Midwestern cities ready for waves of warm air

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Following rounds of wet, unsettled weather last week, the Midwest is in the midst of some relief as it has settled into an increasingly milder weather pattern. High temperatures ranged in the low to middle 70s for most to close out the weekend.

"A building area of high pressure over the Plains over this past weekend will bring a swing back to above-normal temperatures for the region, which will extend into midweek," explained AccuWeather Meteorologist Joseph Bauer.

In addition to above-normal temperatures, largely dry conditions and abundant sunshine will span across the Midwestern states. This shift will come as a relief to some Midwesterners, following the windy and chilly days that concluded the previous week.


This week will continue to bring a warm flow to the Midwest as high pressure continues to dominate the central U.S., leaving some tempted to turn on the AC for a period of time.

Temperatures on Monday across the Plains will not disappoint those that favor the warmth, as locations such as Kansas City, Missouri, St. Louis, Missouri, Wichita, Kansas, and Des Moines, Iowa, will all range in the lower to middle 70s.

As Bauer explained, "Monday will be the day of most widespread warming, where much of the High Plains through the northern Plains will be 12-18 degrees Fahrenheit above normal."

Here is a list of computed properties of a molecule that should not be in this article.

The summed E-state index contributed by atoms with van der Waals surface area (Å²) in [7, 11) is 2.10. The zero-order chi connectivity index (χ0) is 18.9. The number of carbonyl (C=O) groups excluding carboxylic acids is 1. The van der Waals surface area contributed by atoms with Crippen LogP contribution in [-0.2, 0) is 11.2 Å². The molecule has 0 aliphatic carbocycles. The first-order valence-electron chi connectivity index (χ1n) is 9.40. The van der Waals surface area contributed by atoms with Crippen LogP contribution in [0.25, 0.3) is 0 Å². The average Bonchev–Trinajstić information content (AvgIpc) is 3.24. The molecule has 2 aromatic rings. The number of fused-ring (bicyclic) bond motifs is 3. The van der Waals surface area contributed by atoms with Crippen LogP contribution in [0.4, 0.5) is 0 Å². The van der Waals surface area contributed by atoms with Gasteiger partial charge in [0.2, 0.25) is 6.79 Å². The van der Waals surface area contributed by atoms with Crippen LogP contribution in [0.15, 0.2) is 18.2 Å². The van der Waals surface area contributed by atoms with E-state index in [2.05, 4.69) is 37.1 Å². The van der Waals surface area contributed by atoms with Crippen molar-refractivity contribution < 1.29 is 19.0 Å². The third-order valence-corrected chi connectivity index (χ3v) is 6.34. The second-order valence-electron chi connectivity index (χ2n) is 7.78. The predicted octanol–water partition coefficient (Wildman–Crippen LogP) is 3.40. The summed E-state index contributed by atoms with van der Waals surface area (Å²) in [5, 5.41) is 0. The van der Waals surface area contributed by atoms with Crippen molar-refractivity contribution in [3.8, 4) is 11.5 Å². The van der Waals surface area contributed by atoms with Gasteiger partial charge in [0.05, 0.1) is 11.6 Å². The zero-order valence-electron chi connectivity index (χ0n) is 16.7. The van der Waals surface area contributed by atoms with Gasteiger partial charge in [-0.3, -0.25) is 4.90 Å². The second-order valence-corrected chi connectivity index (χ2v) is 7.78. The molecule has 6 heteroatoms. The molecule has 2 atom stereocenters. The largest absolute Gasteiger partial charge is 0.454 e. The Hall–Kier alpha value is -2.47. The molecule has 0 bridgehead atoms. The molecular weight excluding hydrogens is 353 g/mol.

"This will make for excellent conditions to finish harvest work or plant winter crops or just making it to the local pumpkin patch."

Farmers across the Midwest are likely to get a jump on the fall harvest during this span of pleasant weather. According to the United States Department of Agriculture (USDA), roughly 34% of the nation's soybean harvest was complete by early October, which is 8% ahead of pace. Additionally, about 29% of the nation's corn acreage was harvested already, which is about 7% ahead of average for this time of year.

By Tuesday, another pattern shift will take place across the Midwest as a southward dip the jet stream crosses over the Central states.

"A closed area of low pressure will emerge from the Rockies on Tuesday, bringing temperatures back down from west to east through the end of the workweek.", said Bauer.

Residents can expect rainfall to expand across portions of the Dakotas and Nebraska by midweek.

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